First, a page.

September 5 2012
Human security isn’t just about the absence of violence. It is far more than that. Human security means the protection of people’s fundamental freedoms and encompasses governance, effective health care and education, all of which improve people’s lives.
Often, human security is under serious threat in communities where environmental disasters take place, as they affect the economy, health care and the overall welfare of the population, as in the Aral Sea region.
Located in the heart of Central Asia, the Aral Sea – once the world’s fourth largest lake – has now dried up to about 30 percent of its original size, as the lakes that fed it were diverted for irrigation purposes.
Such a dramatic environmental change has had a negative impact on the region’s economy, social sphere and livelihoods of the population. Traditionally, the Aral Sea provided both water and fish. However, since the sea has all but dried up and the water flow has diminished, the fishing industry and agriculture have been destroyed, and even drinking water is scarce in many communities.
A desert has replaced much of the Aral Sea, which has frequent toxic dust storms, causing serious health problems. To date, a number of national and international projects have been successfully implemented in this region, but the living standards of the populations of districts such as Muynak, Shumanay and Kanlikul are still in desperate need of improvement.
A call for collective action
During his visit to Uzbekistan in April 2010, United Nations Secretary-General Ban Ki-moon talked about the impact that the shrinking of the Aral Sea has had on human security and described it as one of the world’s worst environmental disasters.
“We must work together,” he said. “This is the joint responsibility of the communities in the region and the nations of the world… and the United Nations will work to provide the necessary assistance.”
Addressing poverty, health and public awareness
Considering the complexity of existing problems, the collective action of United Nations agencies has become crucial in organizing relief to people in this region.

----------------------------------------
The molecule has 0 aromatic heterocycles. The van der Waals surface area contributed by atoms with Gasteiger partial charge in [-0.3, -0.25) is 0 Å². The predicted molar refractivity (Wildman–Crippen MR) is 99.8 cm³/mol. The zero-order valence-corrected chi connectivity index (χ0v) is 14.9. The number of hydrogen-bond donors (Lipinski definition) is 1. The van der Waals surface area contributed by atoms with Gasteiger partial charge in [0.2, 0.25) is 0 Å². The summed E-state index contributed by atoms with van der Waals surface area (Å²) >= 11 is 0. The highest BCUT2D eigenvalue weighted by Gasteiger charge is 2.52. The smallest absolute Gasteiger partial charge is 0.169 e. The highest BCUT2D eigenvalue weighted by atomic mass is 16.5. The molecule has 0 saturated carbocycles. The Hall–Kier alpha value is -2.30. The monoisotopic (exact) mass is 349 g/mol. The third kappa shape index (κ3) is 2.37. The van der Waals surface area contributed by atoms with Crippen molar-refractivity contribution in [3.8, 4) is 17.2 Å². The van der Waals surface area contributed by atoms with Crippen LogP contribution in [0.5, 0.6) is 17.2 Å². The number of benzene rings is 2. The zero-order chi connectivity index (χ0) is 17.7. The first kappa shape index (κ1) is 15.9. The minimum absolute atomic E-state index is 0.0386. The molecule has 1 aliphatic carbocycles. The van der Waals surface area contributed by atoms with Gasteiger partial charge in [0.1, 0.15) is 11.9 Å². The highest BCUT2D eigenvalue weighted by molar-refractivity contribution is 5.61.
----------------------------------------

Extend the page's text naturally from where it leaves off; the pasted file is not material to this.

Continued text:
The efforts of five United Nations agencies in Uzbekistan – the United Nations Development Programme (UNDP), the United Nations Educational, Scientific and Cultural Organization (UNESCO), the United Nations Population Fund (UNFPA), the World Health Organization (WHO) and the United Nations Volunteers (UNV) have resulted in a joint programme: Sustaining Livelihoods Affected by the Aral Sea Disaster.
Funded by the United Nations Trust Fund for Human Security, the joint programme is working to:
- Improve the welfare of people in the most vulnerable groups in Karakalpakstan (from the Muynak, Shumanay and Kanlikul districts). By facilitating access to basic infrastructure, including clean water and gas through the design and implementation of community development plans it hopes to improve the lives of about 130,000 people
- Help small farms (dekhkan), to earn more income by introducing improved agricultural practices and pasture management techniques, and planting new crops and tree varieties
- Support small businesses set up by women and young people by developing local handicrafts and tourist sites
- Improve the health care sector. Among other things, it plans to train about 1,500 primary health care workers in reproductive health issues, and to launch an awareness-raising campaign on family planning and HIV-prevention aimed at young people.
By working with communities, and reaching each and every individual, the United Nations hopes to improve economic opportunity, education, health care and environmental security, to ensure that people in the Aral Sea region live life to the fullest.